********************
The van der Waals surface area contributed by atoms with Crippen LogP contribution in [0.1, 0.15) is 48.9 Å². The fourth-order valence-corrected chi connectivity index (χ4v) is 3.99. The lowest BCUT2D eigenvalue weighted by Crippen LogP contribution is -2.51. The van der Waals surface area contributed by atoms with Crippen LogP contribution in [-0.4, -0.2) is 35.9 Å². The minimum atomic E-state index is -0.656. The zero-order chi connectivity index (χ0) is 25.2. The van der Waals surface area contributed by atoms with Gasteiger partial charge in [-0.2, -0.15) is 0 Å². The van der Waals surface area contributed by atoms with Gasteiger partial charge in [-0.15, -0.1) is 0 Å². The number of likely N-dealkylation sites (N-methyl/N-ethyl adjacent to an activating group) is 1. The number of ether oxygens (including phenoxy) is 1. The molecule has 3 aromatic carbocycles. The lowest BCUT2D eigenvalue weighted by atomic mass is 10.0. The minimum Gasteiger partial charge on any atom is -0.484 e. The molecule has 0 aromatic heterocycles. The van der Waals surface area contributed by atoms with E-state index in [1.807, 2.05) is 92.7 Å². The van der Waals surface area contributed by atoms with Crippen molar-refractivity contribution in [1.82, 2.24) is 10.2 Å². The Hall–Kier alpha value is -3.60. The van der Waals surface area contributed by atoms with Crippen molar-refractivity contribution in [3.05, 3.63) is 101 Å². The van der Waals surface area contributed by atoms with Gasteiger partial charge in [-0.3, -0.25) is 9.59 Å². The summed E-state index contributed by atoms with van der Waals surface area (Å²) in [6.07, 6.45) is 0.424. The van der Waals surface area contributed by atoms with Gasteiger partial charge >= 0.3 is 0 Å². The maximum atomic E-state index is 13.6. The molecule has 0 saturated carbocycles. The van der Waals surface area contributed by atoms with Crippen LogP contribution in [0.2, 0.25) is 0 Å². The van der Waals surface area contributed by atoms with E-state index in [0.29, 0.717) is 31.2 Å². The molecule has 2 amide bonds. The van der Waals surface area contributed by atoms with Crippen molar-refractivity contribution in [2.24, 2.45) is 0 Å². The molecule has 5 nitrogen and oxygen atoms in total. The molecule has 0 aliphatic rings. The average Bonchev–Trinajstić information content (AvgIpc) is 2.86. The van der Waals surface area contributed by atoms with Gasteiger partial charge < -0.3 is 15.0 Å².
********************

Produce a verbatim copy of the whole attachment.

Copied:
The van der Waals surface area contributed by atoms with Crippen LogP contribution in [0.1, 0.15) is 48.9 Å². The fourth-order valence-corrected chi connectivity index (χ4v) is 3.99. The lowest BCUT2D eigenvalue weighted by Crippen LogP contribution is -2.51. The van der Waals surface area contributed by atoms with Crippen LogP contribution in [-0.4, -0.2) is 35.9 Å². The minimum atomic E-state index is -0.656. The zero-order chi connectivity index (χ0) is 25.2. The van der Waals surface area contributed by atoms with Gasteiger partial charge in [-0.2, -0.15) is 0 Å². The van der Waals surface area contributed by atoms with Gasteiger partial charge in [-0.15, -0.1) is 0 Å². The number of likely N-dealkylation sites (N-methyl/N-ethyl adjacent to an activating group) is 1. The number of ether oxygens (including phenoxy) is 1. The molecule has 3 aromatic carbocycles. The lowest BCUT2D eigenvalue weighted by atomic mass is 10.0. The minimum Gasteiger partial charge on any atom is -0.484 e. The molecule has 0 aromatic heterocycles. The van der Waals surface area contributed by atoms with E-state index in [1.807, 2.05) is 92.7 Å². The van der Waals surface area contributed by atoms with Crippen molar-refractivity contribution in [1.82, 2.24) is 10.2 Å². The Hall–Kier alpha value is -3.60. The van der Waals surface area contributed by atoms with Crippen molar-refractivity contribution in [3.05, 3.63) is 101 Å². The van der Waals surface area contributed by atoms with Gasteiger partial charge in [-0.3, -0.25) is 9.59 Å². The summed E-state index contributed by atoms with van der Waals surface area (Å²) in [6.07, 6.45) is 0.424. The van der Waals surface area contributed by atoms with Gasteiger partial charge >= 0.3 is 0 Å². The maximum atomic E-state index is 13.6. The molecule has 0 saturated carbocycles. The van der Waals surface area contributed by atoms with Crippen LogP contribution in [0.2, 0.25) is 0 Å². The van der Waals surface area contributed by atoms with E-state index in [0.29, 0.717) is 31.2 Å². The molecule has 2 amide bonds. The van der Waals surface area contributed by atoms with Crippen molar-refractivity contribution in [2.24, 2.45) is 0 Å². The molecule has 5 nitrogen and oxygen atoms in total. The molecule has 0 aliphatic rings. The average Bonchev–Trinajstić information content (AvgIpc) is 2.86. The van der Waals surface area contributed by atoms with Gasteiger partial charge < -0.3 is 15.0 Å².